CARTIER RUBY AND DIAMOND RING

Achieved $22,500 at Fortuna’s September 2017 Fine Jewels auction.

One would like to think that Cartier only selected rubies as deep a red as the red leather boxes they are gifted in; and that certainly seems to be the case for this Cartier Ruby and Diamond Ring. This beautiful three-row ring is triple the fun, with each row sitting whimsically atop one another, each featuring a fine oval-shaped ruby cabochon, set diagonally from each other. The rubies are surrounded by pavé-set round-cut diamonds, which further enhances the color of the rubies with its beautiful contrast. This unique piece of jewelry design achieved $22,500 at our September 2017 Fine Jewels sale.

Get a Free Valuation at Fortuna Auction

At Fortuna Auction, we want to be a resource for all who wish to learn more about watches and jewelry—replete with stylistic periods, history of craftsmanship and designers—as well as how to understand the real market value of these fine collectibles.

You can consult our jewelry experts for free, unbiased valuations, with no obligation to sell. And if you do decide to sell at auction, our team will market your item to millions of competing bidders located in more than 50 countries. If you’re interested in buying or selling at one of Fortuna’s upcoming auctions, feel free to contact our office today.

The Beauty of Pearls

Fortuna is excited to give you a closer look into the deep history of pearls and share some of our highest selling pearl lots.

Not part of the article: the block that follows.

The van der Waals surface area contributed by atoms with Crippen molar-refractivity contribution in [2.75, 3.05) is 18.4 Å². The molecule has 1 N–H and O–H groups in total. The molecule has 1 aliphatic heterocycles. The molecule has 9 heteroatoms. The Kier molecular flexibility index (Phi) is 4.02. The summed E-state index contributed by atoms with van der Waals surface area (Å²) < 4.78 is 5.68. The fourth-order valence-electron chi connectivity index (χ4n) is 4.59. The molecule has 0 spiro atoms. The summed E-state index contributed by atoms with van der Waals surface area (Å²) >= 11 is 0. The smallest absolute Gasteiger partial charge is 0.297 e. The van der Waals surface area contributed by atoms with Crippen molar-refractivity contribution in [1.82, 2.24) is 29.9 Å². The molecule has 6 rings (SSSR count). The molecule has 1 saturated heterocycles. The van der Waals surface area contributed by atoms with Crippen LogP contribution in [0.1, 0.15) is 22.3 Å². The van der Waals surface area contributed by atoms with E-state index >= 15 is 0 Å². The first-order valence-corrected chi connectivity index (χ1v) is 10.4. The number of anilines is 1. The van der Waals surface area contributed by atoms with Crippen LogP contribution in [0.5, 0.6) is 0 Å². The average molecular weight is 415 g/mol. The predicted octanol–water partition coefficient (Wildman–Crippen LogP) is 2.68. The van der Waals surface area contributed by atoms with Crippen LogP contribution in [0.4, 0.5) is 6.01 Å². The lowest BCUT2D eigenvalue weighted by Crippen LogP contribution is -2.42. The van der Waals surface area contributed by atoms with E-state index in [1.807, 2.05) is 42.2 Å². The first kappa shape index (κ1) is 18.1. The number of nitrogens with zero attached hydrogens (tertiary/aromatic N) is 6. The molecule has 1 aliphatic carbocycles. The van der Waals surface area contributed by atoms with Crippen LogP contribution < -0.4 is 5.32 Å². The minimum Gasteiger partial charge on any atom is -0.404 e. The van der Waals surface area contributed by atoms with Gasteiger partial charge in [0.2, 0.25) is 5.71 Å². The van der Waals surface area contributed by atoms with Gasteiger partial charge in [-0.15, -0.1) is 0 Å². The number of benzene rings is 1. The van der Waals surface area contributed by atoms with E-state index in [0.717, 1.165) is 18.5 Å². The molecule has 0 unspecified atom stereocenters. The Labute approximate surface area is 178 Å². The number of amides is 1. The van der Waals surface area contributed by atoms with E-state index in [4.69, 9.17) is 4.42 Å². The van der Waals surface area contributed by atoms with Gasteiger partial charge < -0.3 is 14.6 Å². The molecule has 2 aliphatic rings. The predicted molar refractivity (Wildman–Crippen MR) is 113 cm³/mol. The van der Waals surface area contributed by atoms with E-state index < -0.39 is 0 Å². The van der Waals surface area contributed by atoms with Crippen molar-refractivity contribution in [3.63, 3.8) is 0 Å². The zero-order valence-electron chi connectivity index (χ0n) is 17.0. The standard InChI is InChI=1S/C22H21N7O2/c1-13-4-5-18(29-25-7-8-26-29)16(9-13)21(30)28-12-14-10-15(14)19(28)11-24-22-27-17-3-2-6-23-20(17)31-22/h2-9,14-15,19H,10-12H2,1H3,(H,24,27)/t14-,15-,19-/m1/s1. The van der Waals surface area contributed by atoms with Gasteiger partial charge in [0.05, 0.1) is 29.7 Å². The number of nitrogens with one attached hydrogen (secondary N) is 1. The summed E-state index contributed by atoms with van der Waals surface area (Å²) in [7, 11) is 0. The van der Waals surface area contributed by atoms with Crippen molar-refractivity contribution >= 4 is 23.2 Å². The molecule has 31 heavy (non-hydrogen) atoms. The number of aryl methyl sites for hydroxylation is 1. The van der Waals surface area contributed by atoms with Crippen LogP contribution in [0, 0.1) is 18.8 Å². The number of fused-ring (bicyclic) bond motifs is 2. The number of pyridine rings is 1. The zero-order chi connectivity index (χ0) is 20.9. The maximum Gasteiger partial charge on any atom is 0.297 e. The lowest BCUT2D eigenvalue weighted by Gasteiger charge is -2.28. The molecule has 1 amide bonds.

In honor of June’s birthstone, we are excited to share the cultural importance of pearls and dive deep into the origins of this natural treasure. The beautiful underwater gem is found in mollusks and clams and is the only precious stone to come from a living creature. Their association with bodies of water makes them an apt choice for a summertime birthstone; however, pearls have held significance throughout jewelry history, long before birthstone months existed. In Persian mythology, pearls were thought to be the “tears of the gods,” while ancient Chinese legend held that the moon used powers to create pearls in order to mirror the moon’s celestial glow and mystery.

“I feel undressed if I don’t have my pearls on. My pearls are my security blanket.”

Lady Sarah Churchill

What augments the allure of pearls even further is the infinitesimal chance of them existing naturally. Pearls occur in nature by the presence of an irritant within the mollusk or oyster, which may be a parasite or even a single grain of sand that has made its way into the shell. The mollusk produces a coating layer called “nacre.” It takes many months, even years, for the oyster to produce a pearl. The acquisition of natural pearls requires long dives into the ocean’s depths, most of which prove to be fruitless. Only 1 in about 10,000 wild oysters will yield a pearl, and even fewer will produce a pearl of gem quality.

As such, contemporary jewelers have almost entirely relied on the cultured pearl industry to source pearls. Pearl culturing is when pearl farmers inject an irritant into mollusks for the specific purpose of producing pearls. This method does away with the need for long and dangerous dives in search of the pearls.